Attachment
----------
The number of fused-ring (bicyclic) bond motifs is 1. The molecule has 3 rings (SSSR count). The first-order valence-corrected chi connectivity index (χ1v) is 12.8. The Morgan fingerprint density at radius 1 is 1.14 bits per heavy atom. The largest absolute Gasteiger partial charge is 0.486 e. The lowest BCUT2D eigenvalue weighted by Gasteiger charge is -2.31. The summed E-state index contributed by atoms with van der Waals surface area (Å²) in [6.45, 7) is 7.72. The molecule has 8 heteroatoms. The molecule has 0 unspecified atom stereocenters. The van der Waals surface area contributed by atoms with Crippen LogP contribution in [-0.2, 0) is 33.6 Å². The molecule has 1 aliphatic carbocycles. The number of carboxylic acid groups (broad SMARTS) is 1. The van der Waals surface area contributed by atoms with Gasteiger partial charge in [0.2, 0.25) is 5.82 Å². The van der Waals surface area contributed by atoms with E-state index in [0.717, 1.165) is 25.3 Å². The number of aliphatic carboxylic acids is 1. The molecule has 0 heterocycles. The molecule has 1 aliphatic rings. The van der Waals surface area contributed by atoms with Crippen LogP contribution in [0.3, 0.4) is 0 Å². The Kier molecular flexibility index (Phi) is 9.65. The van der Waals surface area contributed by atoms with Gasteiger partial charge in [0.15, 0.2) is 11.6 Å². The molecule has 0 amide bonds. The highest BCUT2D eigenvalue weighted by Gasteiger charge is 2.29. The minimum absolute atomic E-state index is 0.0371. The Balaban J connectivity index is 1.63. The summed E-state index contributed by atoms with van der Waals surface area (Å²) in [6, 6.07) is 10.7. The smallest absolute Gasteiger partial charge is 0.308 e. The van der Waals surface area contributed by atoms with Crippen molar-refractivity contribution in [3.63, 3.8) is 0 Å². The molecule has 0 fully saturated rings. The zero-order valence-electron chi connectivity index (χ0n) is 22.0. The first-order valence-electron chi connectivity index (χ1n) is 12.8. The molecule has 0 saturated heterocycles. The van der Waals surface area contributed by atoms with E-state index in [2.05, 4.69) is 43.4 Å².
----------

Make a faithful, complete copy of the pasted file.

The number of fused-ring (bicyclic) bond motifs is 1. The molecule has 3 rings (SSSR count). The first-order valence-corrected chi connectivity index (χ1v) is 12.8. The Morgan fingerprint density at radius 1 is 1.14 bits per heavy atom. The largest absolute Gasteiger partial charge is 0.486 e. The lowest BCUT2D eigenvalue weighted by Gasteiger charge is -2.31. The summed E-state index contributed by atoms with van der Waals surface area (Å²) in [6.45, 7) is 7.72. The molecule has 8 heteroatoms. The molecule has 0 unspecified atom stereocenters. The van der Waals surface area contributed by atoms with Crippen LogP contribution in [-0.2, 0) is 33.6 Å². The molecule has 1 aliphatic carbocycles. The number of carboxylic acid groups (broad SMARTS) is 1. The van der Waals surface area contributed by atoms with Gasteiger partial charge in [0.2, 0.25) is 5.82 Å². The van der Waals surface area contributed by atoms with E-state index in [0.717, 1.165) is 25.3 Å². The number of aliphatic carboxylic acids is 1. The molecule has 0 heterocycles. The molecule has 1 aliphatic rings. The van der Waals surface area contributed by atoms with Crippen LogP contribution in [0.3, 0.4) is 0 Å². The Kier molecular flexibility index (Phi) is 9.65. The van der Waals surface area contributed by atoms with Gasteiger partial charge in [0.15, 0.2) is 11.6 Å². The molecule has 0 amide bonds. The highest BCUT2D eigenvalue weighted by Gasteiger charge is 2.29. The minimum absolute atomic E-state index is 0.0371. The Balaban J connectivity index is 1.63. The summed E-state index contributed by atoms with van der Waals surface area (Å²) in [6, 6.07) is 10.7. The smallest absolute Gasteiger partial charge is 0.308 e. The van der Waals surface area contributed by atoms with Crippen molar-refractivity contribution in [3.63, 3.8) is 0 Å². The molecule has 0 fully saturated rings. The zero-order valence-electron chi connectivity index (χ0n) is 22.0. The first-order valence-electron chi connectivity index (χ1n) is 12.8. The molecule has 0 saturated heterocycles. The van der Waals surface area contributed by atoms with E-state index in [2.05, 4.69) is 43.4 Å².